Day 9: Osaka

First night I haven't slept too well. Ribs and neck are sore from a lack of cushioning!

We both attempted to straighten our hair to look presentable but due to the humidity, it only lasted until outside the front door!

Breakfast today consisted of a bit of this and that. I had two soft boiled eggs (from 7/11), yoghurt with banana and some vegetable juice.

It was threatening to rain so it was decided to try out the hop on hop off bus. We went to Osaka station and as soon as I whipped out the map to find the bus stop, a lovely lady asked if we needed assistance. She then lead us to where we had to wait for the bus before departing her own way. Her English was pretty damn good!

We waited for the bus and were joined by a couple from Sydney. The bus trip was $30 which is a bit pricey but overall it was sort of worth it. We were able to visit parts of Osaka we necessarily wouldn't have seen otherwise.

Our first stop was Shitennoji Temple. It is one of the oldest temples in Japan, dating back 1400 years. The pagoda was beautiful but the temple itself was covered with chipboard due to cleaning/restoration purposes. We visited the Tokoin Shrine next door which had a pond with tortoises in it. Whilst admiring the tortoises, an elderly gentleman approached us - wanting to try out his English with us - and told us everything from how much he loved Hugh Jackman to his karaoke skills whilst intoxicated. He was a funny character. Before he left he said “Osaka not good for sight seeing. Good for eating” I think we both agreed with him.

We walked a few blocks to a different shrine and this particular shrine was difficult to get to. One the map that was provided, it led us into a cemetery and then into a different shrine called Oejinja. We eventually got to the Aizendo Shrine that is infamous for a stone bench that you press you lower back against due to its stony projection to ‘cure’ back pain. We both tried it and we must say, we've been pain free all day (it's probably a placebo effect but hey, it worked!)

A convenience store was on the corner near our bus stop so rice balls and bandaids were purchased. Due to it being so muggy, my leather shoes were starting to rub.

Back on the bus, our next stop was Dotonbori. Doronbori is Osaka's liveliest night spot with restaurants upon restaurants. It got its name from the 400 year old Dotonbori-gawa Canal that runs adjacent to the street. Some of the restaurants have flashy signs including moving crabs, puffer fish and cows. We found a quaint place that sold Kushikatsu (deep fried things). We both had the Tonkatsu (pork) with rice and salad. I also had two panko crumbed prawns. Scrumptious.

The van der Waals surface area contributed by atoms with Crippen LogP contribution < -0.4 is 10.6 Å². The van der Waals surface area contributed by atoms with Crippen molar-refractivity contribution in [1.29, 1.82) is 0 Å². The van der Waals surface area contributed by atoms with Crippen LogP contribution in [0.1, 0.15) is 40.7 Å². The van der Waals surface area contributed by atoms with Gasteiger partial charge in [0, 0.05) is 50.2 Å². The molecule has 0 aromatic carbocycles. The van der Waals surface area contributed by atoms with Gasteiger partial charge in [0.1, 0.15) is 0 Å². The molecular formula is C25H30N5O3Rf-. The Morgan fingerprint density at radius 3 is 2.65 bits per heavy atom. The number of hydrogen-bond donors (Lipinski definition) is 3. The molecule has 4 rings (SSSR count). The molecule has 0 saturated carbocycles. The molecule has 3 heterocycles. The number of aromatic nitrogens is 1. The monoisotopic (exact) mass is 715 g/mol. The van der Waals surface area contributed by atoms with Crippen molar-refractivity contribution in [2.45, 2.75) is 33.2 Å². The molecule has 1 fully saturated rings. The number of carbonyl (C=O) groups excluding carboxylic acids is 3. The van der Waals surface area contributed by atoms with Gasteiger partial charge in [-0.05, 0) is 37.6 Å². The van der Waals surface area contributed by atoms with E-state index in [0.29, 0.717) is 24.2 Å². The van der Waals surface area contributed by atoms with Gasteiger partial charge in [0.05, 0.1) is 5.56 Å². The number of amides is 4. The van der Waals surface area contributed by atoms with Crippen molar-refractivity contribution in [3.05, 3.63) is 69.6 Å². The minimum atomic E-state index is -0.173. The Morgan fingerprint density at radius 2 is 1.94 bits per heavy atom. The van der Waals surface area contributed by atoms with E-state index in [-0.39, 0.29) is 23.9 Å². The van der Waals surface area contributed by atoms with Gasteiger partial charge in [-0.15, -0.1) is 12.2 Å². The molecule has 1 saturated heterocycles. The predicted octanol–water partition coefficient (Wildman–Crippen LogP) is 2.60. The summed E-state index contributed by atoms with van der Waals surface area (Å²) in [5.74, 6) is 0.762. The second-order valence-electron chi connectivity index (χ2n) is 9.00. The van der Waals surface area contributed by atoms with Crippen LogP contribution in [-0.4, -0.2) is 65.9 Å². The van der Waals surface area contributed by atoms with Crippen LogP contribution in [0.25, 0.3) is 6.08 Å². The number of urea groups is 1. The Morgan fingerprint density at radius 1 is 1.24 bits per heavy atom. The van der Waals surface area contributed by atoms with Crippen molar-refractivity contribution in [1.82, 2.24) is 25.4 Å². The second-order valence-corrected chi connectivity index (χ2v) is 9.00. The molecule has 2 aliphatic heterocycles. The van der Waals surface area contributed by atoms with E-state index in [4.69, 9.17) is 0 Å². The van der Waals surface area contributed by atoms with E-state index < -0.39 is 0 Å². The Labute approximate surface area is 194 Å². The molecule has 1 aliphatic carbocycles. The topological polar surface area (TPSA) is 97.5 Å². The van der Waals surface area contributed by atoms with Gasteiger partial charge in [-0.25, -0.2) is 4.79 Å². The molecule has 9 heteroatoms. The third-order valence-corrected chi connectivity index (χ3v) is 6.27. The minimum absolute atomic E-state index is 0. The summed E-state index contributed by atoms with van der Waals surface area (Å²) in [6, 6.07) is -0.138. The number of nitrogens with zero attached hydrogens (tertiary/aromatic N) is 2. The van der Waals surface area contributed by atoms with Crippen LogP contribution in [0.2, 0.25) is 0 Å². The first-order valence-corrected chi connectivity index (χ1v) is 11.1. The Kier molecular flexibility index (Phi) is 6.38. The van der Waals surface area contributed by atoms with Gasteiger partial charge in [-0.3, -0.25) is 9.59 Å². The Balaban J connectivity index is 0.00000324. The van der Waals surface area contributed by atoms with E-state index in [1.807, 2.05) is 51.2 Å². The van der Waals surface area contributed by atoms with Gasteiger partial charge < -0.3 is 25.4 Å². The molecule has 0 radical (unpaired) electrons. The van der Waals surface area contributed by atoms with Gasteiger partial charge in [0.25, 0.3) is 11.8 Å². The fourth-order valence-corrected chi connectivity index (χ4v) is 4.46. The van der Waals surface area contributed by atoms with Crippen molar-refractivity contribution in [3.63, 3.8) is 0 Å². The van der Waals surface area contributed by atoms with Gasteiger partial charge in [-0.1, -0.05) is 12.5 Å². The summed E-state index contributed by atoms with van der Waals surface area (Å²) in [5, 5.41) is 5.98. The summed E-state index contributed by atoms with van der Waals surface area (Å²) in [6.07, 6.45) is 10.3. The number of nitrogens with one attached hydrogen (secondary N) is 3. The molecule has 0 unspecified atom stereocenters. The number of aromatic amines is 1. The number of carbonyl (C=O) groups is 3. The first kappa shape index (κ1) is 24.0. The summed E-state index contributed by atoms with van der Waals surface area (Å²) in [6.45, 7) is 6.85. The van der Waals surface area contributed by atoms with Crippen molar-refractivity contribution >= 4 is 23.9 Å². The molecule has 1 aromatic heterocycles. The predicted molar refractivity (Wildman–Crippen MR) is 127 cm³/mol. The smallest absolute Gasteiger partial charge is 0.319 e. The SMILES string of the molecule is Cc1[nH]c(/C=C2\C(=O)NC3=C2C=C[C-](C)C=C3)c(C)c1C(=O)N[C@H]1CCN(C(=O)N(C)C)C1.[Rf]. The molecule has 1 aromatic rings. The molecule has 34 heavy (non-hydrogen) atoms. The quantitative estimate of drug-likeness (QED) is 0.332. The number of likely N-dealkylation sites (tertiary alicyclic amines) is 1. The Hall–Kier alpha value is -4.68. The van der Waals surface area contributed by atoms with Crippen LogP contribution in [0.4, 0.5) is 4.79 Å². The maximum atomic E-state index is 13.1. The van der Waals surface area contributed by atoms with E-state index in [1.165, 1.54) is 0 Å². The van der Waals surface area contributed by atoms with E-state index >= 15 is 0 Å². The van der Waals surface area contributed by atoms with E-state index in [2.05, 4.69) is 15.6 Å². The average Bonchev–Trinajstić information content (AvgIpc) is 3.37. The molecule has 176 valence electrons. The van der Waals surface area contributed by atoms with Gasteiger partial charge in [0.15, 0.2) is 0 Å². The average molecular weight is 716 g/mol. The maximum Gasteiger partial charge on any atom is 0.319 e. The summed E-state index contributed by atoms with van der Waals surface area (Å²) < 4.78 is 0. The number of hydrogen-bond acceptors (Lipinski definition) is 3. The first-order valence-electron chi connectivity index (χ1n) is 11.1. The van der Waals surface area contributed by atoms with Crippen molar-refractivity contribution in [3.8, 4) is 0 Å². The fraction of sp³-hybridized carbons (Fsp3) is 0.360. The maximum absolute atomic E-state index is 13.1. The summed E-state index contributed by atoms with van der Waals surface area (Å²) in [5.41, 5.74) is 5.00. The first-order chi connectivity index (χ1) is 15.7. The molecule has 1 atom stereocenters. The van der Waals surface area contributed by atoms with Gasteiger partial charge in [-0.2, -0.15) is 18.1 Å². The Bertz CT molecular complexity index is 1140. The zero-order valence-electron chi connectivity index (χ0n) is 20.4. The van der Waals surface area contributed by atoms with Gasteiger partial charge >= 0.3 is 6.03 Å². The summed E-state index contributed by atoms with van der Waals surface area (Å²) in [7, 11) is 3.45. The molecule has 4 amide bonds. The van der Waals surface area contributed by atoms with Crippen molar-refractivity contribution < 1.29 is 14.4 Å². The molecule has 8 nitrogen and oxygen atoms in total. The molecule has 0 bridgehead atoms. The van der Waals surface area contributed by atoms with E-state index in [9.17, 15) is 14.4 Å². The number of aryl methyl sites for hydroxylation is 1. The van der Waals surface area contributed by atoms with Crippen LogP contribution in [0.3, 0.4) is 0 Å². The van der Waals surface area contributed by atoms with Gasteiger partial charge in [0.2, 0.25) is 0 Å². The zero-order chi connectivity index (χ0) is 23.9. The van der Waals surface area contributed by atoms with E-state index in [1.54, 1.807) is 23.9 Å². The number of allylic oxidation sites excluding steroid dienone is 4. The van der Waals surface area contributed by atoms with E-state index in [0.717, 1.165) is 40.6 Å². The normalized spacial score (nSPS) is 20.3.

Close to Doronbori Street there is Muizukake Fudoson Hozenji. A tiny temple hidden down some small alleyways. It was hard to find! It is a statue of Fudo-myoo, a Buddhist deity. People show their respects by splashing water over the statue, hence his mossy appearance! He is meant to grant wishes for love fulfilment. Jacinta and I both grabbed the biggest scoop of water and splashed him very well!

We walked back along Dontonburi before hopping back onto the bus. Osaka-jo (Castle). In 1583 after unifying the country, Toyotomi Hideyoshi built the castle to show his power. Unfortunately the castle we see today was built in 1931 after being used by the Japanese Army and is made of concrete but is nonetheless breathtaking. The gold trimmings and the contrast of the White Castle with the green gardens and blue skies is breathtaking. We took the lift to the 5th and walked up the 6 flights of stairs to get to the 8th floor observation deck. The cool breeze at top was refreshing and the view was spectacular. I didn't realise how expansive the city was until I actually saw it. High rise buildings right out to the mountainous ranges in the background.

To get back to the ground floor, you have to walk down the flights of stairs, you can't get the lift back. Once at the base, we sat down to relax but after a few minutes, I had a crow fly passed and poop on my jeans. The crow missed my white tshirt! I cleaned up and then we left.

Last time on the bus, we headed for Temmabashi-Hachikenyahama bus stop which was the closest to our accommodation.

We dropped off our bags (and I changed pants) before we went to a curry house. We had to order via a vending machine - all written in Japanese which proved to be a challenge but we finally received English menus! - and this curry house had squid ink in all of its sauces. We both had the beef curry with spinach and I added eggplant whereas Jacinta had broccoli and eggplant. Was a tad bit spicy in that I couldn't really taste the meat but the sauce was aromatic. $8 feed and we rolled out afterwards. Stopped to get food for breakfast before retiring for the evening.